The last few weeks have been full of soybean aphid discussions. Populations have been going up, down and otherwise looked sort of bumpy this summer. Many fields exceeded the economic threshold of 250 per plant and were treated with foliar insecticides in August, particularly in northern Iowa. My lab had our big spray day last week, as aphid numbers approached the threshold. Of all the products we are using, we are seeing good efficacy, or knockdown, for soybean aphid. That is a good thing because aphids have historically become resistant to big classes of insecticides.
Some scouts and farmers haven’t seen soybean aphids until very recently – where plants are reaching full seed set (R6). I’m getting questions about spray timing and when is it too late to treat and expect a yield response. In other words, can a farmer expect to make a profitable decision from treating late in the season? From my lab’s research, I can say we would expect a yield response if aphids exceed the economic threshold before mid-seed set (R5.5). I have not seen a benefit for spraying aphids at full seed set (R6). But I have seen data from other states that showed a benefit to spraying at R6. The odds of seeing a benefit depend on how long the aphids have been there and other potential soybean pests.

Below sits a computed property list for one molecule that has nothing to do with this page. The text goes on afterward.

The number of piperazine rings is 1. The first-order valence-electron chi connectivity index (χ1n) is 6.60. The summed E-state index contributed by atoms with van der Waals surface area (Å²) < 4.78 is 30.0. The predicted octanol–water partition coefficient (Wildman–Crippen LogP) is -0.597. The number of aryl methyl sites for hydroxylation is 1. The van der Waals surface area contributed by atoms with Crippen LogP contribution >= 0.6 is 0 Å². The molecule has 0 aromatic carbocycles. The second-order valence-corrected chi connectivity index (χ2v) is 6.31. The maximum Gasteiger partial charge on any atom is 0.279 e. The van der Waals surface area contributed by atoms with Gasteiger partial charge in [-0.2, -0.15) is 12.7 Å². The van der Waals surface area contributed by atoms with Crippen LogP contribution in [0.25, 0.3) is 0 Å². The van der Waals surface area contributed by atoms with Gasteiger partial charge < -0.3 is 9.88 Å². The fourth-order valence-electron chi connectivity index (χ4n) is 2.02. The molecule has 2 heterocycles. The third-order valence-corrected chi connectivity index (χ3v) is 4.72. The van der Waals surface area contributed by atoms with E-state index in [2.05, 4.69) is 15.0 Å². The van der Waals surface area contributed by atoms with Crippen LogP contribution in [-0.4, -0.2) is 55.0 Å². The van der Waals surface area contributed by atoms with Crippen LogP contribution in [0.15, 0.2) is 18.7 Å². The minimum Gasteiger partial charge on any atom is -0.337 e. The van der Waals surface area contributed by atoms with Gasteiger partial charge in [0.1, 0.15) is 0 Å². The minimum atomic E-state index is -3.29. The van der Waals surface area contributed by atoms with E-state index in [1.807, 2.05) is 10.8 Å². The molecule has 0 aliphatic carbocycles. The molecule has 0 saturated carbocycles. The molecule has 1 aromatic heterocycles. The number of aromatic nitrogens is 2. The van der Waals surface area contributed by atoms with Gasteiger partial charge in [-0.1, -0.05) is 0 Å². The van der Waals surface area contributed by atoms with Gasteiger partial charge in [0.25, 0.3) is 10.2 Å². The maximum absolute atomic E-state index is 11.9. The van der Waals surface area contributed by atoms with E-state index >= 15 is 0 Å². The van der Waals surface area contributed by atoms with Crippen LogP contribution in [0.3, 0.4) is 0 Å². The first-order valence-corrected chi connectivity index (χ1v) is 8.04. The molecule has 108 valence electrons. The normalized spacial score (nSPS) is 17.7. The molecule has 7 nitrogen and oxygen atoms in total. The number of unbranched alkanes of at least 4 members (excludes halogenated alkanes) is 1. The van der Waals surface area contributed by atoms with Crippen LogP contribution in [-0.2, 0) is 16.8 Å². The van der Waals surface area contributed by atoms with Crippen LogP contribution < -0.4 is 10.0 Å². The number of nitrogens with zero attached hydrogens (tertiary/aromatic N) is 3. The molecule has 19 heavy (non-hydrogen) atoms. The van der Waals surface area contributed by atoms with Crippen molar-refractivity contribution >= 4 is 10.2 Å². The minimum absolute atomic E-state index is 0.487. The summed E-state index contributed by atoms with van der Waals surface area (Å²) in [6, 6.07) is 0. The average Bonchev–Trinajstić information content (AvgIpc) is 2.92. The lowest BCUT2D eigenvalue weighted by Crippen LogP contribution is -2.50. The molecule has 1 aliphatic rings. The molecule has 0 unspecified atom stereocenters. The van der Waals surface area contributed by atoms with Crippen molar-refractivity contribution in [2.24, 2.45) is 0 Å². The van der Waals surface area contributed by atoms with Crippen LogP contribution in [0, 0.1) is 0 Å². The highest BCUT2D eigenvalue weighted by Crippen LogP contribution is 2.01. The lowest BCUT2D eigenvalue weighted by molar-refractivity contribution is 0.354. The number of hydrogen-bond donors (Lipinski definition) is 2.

Here is an example of a late-season aphid population in 2013, where foliar insecticides were applied at the threshold. There was not a significant yield response for applying an insecticide.
Soybean aphid efficacy evaluation from 2013 from the Hodgson Lab.